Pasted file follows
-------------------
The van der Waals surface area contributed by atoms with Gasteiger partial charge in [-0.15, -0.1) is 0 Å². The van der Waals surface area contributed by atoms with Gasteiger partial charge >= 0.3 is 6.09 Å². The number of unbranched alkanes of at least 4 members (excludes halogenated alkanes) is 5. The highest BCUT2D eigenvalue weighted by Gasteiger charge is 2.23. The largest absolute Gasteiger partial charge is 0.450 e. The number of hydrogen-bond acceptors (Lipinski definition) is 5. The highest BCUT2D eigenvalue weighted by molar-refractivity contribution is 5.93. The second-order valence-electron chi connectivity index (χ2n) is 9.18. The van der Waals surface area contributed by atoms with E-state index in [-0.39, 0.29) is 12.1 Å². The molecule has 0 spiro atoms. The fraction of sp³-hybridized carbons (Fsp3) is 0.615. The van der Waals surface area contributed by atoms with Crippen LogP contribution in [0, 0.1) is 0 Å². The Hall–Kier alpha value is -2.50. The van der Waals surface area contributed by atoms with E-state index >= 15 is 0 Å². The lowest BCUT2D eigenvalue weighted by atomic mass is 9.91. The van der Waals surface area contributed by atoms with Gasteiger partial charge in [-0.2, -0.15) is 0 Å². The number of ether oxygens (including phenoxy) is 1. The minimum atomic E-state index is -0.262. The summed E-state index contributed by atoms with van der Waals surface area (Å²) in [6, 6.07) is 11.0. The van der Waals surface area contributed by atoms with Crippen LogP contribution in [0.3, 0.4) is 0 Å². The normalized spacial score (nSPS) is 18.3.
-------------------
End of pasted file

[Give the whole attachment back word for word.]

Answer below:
The van der Waals surface area contributed by atoms with Gasteiger partial charge in [-0.15, -0.1) is 0 Å². The van der Waals surface area contributed by atoms with Gasteiger partial charge >= 0.3 is 6.09 Å². The number of unbranched alkanes of at least 4 members (excludes halogenated alkanes) is 5. The highest BCUT2D eigenvalue weighted by Gasteiger charge is 2.23. The largest absolute Gasteiger partial charge is 0.450 e. The number of hydrogen-bond acceptors (Lipinski definition) is 5. The highest BCUT2D eigenvalue weighted by molar-refractivity contribution is 5.93. The second-order valence-electron chi connectivity index (χ2n) is 9.18. The van der Waals surface area contributed by atoms with E-state index in [-0.39, 0.29) is 12.1 Å². The molecule has 0 spiro atoms. The fraction of sp³-hybridized carbons (Fsp3) is 0.615. The van der Waals surface area contributed by atoms with Crippen LogP contribution in [0, 0.1) is 0 Å². The Hall–Kier alpha value is -2.50. The van der Waals surface area contributed by atoms with E-state index >= 15 is 0 Å². The lowest BCUT2D eigenvalue weighted by atomic mass is 9.91. The van der Waals surface area contributed by atoms with Gasteiger partial charge in [-0.2, -0.15) is 0 Å². The number of ether oxygens (including phenoxy) is 1. The minimum atomic E-state index is -0.262. The summed E-state index contributed by atoms with van der Waals surface area (Å²) in [6, 6.07) is 11.0. The van der Waals surface area contributed by atoms with Crippen LogP contribution in [0.3, 0.4) is 0 Å². The normalized spacial score (nSPS) is 18.3.